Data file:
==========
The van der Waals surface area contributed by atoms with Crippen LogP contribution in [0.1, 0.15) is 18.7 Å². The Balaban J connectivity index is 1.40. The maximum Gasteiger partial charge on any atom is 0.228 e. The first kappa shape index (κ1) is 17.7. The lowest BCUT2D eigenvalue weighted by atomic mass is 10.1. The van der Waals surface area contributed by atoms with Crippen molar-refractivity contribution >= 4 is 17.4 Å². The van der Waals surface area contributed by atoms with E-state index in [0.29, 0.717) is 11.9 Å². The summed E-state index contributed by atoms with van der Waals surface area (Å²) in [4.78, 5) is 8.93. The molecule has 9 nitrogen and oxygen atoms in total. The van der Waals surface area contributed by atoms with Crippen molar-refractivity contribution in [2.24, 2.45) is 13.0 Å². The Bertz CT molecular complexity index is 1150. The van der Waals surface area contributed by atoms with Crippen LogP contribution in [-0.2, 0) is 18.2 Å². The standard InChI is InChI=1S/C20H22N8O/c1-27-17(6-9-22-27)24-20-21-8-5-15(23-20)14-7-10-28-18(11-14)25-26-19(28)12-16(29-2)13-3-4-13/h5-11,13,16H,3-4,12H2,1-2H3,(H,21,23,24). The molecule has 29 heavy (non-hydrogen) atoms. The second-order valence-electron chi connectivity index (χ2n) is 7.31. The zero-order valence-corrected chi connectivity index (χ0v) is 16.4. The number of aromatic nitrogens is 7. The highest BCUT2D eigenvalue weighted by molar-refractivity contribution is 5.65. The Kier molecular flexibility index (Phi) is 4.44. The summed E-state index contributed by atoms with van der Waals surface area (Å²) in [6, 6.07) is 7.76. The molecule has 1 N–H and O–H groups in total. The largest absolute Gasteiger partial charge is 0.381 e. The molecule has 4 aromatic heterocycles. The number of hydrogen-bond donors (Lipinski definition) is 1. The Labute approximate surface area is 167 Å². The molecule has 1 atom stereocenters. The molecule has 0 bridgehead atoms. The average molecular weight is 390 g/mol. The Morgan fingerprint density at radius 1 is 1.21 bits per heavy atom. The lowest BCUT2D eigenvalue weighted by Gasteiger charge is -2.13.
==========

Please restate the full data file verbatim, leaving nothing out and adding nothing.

The van der Waals surface area contributed by atoms with Crippen LogP contribution in [0.1, 0.15) is 18.7 Å². The Balaban J connectivity index is 1.40. The maximum Gasteiger partial charge on any atom is 0.228 e. The first kappa shape index (κ1) is 17.7. The lowest BCUT2D eigenvalue weighted by atomic mass is 10.1. The van der Waals surface area contributed by atoms with Crippen molar-refractivity contribution >= 4 is 17.4 Å². The van der Waals surface area contributed by atoms with E-state index in [0.29, 0.717) is 11.9 Å². The summed E-state index contributed by atoms with van der Waals surface area (Å²) in [4.78, 5) is 8.93. The molecule has 9 nitrogen and oxygen atoms in total. The van der Waals surface area contributed by atoms with Crippen molar-refractivity contribution in [2.24, 2.45) is 13.0 Å². The Bertz CT molecular complexity index is 1150. The van der Waals surface area contributed by atoms with Crippen LogP contribution in [-0.2, 0) is 18.2 Å². The standard InChI is InChI=1S/C20H22N8O/c1-27-17(6-9-22-27)24-20-21-8-5-15(23-20)14-7-10-28-18(11-14)25-26-19(28)12-16(29-2)13-3-4-13/h5-11,13,16H,3-4,12H2,1-2H3,(H,21,23,24). The molecule has 29 heavy (non-hydrogen) atoms. The second-order valence-electron chi connectivity index (χ2n) is 7.31. The zero-order valence-corrected chi connectivity index (χ0v) is 16.4. The number of aromatic nitrogens is 7. The highest BCUT2D eigenvalue weighted by molar-refractivity contribution is 5.65. The Kier molecular flexibility index (Phi) is 4.44. The summed E-state index contributed by atoms with van der Waals surface area (Å²) in [6, 6.07) is 7.76. The molecule has 1 N–H and O–H groups in total. The largest absolute Gasteiger partial charge is 0.381 e. The molecule has 4 aromatic heterocycles. The number of hydrogen-bond donors (Lipinski definition) is 1. The Labute approximate surface area is 167 Å². The molecule has 1 atom stereocenters. The molecule has 0 bridgehead atoms. The average molecular weight is 390 g/mol. The Morgan fingerprint density at radius 1 is 1.21 bits per heavy atom. The lowest BCUT2D eigenvalue weighted by Gasteiger charge is -2.13.